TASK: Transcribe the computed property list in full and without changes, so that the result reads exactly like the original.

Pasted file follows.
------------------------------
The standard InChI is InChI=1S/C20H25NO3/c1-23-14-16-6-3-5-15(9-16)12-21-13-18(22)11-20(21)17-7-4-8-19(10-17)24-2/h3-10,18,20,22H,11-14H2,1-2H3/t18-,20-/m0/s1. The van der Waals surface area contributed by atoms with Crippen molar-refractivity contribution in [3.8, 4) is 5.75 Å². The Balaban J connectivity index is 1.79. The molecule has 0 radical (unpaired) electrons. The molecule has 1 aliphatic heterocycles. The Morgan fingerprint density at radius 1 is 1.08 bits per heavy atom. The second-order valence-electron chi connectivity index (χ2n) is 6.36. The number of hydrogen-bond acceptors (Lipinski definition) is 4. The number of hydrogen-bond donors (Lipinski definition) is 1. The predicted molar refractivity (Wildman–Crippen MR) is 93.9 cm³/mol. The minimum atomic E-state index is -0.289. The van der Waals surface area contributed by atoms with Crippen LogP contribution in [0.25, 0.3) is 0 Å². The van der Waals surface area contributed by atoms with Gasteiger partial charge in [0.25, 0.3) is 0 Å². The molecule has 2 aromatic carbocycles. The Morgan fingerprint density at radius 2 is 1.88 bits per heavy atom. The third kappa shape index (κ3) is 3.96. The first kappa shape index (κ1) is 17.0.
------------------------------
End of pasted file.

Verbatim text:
The standard InChI is InChI=1S/C20H25NO3/c1-23-14-16-6-3-5-15(9-16)12-21-13-18(22)11-20(21)17-7-4-8-19(10-17)24-2/h3-10,18,20,22H,11-14H2,1-2H3/t18-,20-/m0/s1. The van der Waals surface area contributed by atoms with Crippen molar-refractivity contribution in [3.8, 4) is 5.75 Å². The Balaban J connectivity index is 1.79. The molecule has 0 radical (unpaired) electrons. The molecule has 1 aliphatic heterocycles. The Morgan fingerprint density at radius 1 is 1.08 bits per heavy atom. The second-order valence-electron chi connectivity index (χ2n) is 6.36. The number of hydrogen-bond acceptors (Lipinski definition) is 4. The number of hydrogen-bond donors (Lipinski definition) is 1. The predicted molar refractivity (Wildman–Crippen MR) is 93.9 cm³/mol. The minimum atomic E-state index is -0.289. The van der Waals surface area contributed by atoms with Crippen LogP contribution in [0.25, 0.3) is 0 Å². The van der Waals surface area contributed by atoms with Gasteiger partial charge in [0.25, 0.3) is 0 Å². The molecule has 2 aromatic carbocycles. The Morgan fingerprint density at radius 2 is 1.88 bits per heavy atom. The third kappa shape index (κ3) is 3.96. The first kappa shape index (κ1) is 17.0.